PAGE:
This is from Jeremiah 31:5.
Yes, Samaria. And, yes, this was written during the Babylonian exile, more than 2500 years ago. Not after 1967. Or 1948.
I point this out not because I believe that if the Hebrew scriptures say the land of the “West Bank” is ours, then it must be. In fact, it’s the other way around: the Hebrew scriptures say things like this because the writers were residents of the Land of Israel, including Samaria and Judea.
This important point is too often left out of the narrative about the Israel-Palestinian conflict. Or it is left only to the religious Zionists, and other opponents of peace, to point out. It is not that Jewish “settlers” have to evacuate “occupied Palestinian land”, but that Jews must find a way to share with another people the very land on which our people was forged in ancient times.
I’m not a negotiator, or even a student of negotiations. But the narrative should be more like the one in the bold text than the one we normally see in the media.
Meanwhile, in these Yamim Noraim,3 a terrible crime was committed in Tuba-Zangaria, an Arab town in hills above Kinneret (the Sea of Galilee). A suspect has been arrested.4 However, Judaism teaches that all of us are responsible as a community for the acts of any. This attack, during the Yamim Noraim, bring great shame to us all. What is an appropriate Teshuvah?5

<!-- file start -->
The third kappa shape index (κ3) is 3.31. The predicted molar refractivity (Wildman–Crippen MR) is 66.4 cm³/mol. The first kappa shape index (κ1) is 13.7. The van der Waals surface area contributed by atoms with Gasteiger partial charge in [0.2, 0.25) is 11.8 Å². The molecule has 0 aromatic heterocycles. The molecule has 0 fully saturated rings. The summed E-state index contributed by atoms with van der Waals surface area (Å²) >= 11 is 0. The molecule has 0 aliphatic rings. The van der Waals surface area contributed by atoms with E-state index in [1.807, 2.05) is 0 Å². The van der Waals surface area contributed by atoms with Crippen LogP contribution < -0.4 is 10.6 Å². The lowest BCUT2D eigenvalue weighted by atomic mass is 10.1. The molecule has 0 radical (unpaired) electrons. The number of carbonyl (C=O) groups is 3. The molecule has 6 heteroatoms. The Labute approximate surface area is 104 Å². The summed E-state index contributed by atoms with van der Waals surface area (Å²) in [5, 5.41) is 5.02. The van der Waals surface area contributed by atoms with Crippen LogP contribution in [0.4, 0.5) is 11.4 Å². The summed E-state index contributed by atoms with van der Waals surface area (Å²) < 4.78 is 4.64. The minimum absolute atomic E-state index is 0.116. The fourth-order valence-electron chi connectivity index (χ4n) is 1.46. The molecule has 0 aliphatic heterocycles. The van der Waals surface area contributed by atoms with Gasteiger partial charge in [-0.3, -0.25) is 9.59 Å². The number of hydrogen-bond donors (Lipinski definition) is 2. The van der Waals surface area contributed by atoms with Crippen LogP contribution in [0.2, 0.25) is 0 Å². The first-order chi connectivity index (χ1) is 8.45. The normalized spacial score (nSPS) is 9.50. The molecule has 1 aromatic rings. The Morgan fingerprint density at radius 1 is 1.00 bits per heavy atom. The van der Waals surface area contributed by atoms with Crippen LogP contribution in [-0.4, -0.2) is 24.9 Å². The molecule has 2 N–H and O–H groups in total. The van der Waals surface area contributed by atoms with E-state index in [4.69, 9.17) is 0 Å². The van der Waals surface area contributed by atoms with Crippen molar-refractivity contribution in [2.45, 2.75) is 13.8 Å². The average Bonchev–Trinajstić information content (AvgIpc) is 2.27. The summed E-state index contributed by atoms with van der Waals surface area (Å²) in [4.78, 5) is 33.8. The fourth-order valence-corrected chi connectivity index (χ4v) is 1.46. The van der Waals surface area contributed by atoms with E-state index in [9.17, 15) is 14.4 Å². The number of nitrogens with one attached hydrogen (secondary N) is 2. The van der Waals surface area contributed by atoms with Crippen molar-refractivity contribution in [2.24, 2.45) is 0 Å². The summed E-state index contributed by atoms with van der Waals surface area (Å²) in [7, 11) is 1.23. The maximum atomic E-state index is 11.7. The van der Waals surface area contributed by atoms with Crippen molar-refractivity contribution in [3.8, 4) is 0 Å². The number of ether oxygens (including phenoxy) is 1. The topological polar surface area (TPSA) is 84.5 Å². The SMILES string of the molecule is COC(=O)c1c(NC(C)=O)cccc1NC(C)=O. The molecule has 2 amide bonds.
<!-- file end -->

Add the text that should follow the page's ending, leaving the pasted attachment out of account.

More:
Somehow we have to find a way to share the land. Mosques in Galilee and (Jewish) vineyards in Samaria are equally “legitimate”. May the coming year be the year we (at least start to) learn to live to enjoy them together.
28 September 2011
The “current moon” says we have a waxing crescent, at a mere 3% full. And I have it on good authority that the autumnal equinox was just last week.
All this suggests it is time to turn to a new year.1
May our endeavors for 5772 bear fruit!
09 September 2011
This is the Golden Rose Synagogue, or what is left of it.
The photo (taken by me) is from 2005. Built in the late 16th century, the Golden Rose was once one of the most important centers of Jewish life in the old Austro-Hungarian empire. It is located in Lviv, Ukraine (formerly Lvov, Poland, and before that Austrians and the Yiddish-speaking Jews knew the city as Lemberg). The ruins, as well as the near-absence of Jews in Lviv today, are a legacy of the Shoah (Holocaust).
I don’t know who is right, but this a key cultural landmark, and a UNESCO World Heritage Site. It needs to be preserved.
The story has me wondering about the safety of another incredible synagogue that we saw, the 17th century Pink Synagogue of Zhovka (which is near Lviv).
Obviously, this building is far more intact. Just as obviously, it is (or was in 2005) in a very serious state of disrepair.